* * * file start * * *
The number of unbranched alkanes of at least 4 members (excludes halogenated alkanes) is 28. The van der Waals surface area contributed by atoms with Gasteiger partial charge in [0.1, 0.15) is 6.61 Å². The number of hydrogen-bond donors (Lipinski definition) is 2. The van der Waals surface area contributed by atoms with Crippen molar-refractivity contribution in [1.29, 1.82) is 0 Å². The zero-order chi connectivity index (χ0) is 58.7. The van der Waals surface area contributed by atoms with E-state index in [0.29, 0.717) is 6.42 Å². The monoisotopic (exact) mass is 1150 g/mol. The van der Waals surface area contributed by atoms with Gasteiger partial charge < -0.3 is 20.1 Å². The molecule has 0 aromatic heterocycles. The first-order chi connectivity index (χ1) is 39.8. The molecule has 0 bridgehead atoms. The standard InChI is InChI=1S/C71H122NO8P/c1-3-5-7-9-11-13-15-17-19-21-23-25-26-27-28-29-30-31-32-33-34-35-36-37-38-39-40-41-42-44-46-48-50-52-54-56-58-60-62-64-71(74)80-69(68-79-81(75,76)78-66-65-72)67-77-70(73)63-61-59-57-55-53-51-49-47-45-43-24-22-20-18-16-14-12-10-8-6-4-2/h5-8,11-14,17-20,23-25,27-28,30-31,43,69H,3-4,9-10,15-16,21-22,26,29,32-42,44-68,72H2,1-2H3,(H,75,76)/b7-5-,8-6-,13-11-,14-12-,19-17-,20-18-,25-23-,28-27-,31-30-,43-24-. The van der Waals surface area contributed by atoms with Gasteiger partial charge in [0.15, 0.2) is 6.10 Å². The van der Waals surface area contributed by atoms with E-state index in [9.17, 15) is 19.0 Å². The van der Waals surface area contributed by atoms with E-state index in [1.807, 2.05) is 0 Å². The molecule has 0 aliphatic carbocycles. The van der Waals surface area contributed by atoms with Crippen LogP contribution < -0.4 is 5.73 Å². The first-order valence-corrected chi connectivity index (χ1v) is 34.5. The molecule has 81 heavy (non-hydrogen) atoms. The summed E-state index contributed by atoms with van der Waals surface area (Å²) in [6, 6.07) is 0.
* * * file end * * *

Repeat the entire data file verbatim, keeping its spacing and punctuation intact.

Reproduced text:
The number of unbranched alkanes of at least 4 members (excludes halogenated alkanes) is 28. The van der Waals surface area contributed by atoms with Gasteiger partial charge in [0.1, 0.15) is 6.61 Å². The number of hydrogen-bond donors (Lipinski definition) is 2. The van der Waals surface area contributed by atoms with Crippen molar-refractivity contribution in [1.29, 1.82) is 0 Å². The zero-order chi connectivity index (χ0) is 58.7. The van der Waals surface area contributed by atoms with E-state index in [0.29, 0.717) is 6.42 Å². The monoisotopic (exact) mass is 1150 g/mol. The van der Waals surface area contributed by atoms with Gasteiger partial charge < -0.3 is 20.1 Å². The molecule has 0 aromatic heterocycles. The first-order chi connectivity index (χ1) is 39.8. The molecule has 0 bridgehead atoms. The standard InChI is InChI=1S/C71H122NO8P/c1-3-5-7-9-11-13-15-17-19-21-23-25-26-27-28-29-30-31-32-33-34-35-36-37-38-39-40-41-42-44-46-48-50-52-54-56-58-60-62-64-71(74)80-69(68-79-81(75,76)78-66-65-72)67-77-70(73)63-61-59-57-55-53-51-49-47-45-43-24-22-20-18-16-14-12-10-8-6-4-2/h5-8,11-14,17-20,23-25,27-28,30-31,43,69H,3-4,9-10,15-16,21-22,26,29,32-42,44-68,72H2,1-2H3,(H,75,76)/b7-5-,8-6-,13-11-,14-12-,19-17-,20-18-,25-23-,28-27-,31-30-,43-24-. The van der Waals surface area contributed by atoms with Gasteiger partial charge in [0.15, 0.2) is 6.10 Å². The van der Waals surface area contributed by atoms with E-state index in [9.17, 15) is 19.0 Å². The van der Waals surface area contributed by atoms with E-state index in [1.807, 2.05) is 0 Å². The molecule has 0 aliphatic carbocycles. The van der Waals surface area contributed by atoms with Crippen LogP contribution < -0.4 is 5.73 Å². The first-order valence-corrected chi connectivity index (χ1v) is 34.5. The molecule has 81 heavy (non-hydrogen) atoms. The summed E-state index contributed by atoms with van der Waals surface area (Å²) in [6, 6.07) is 0.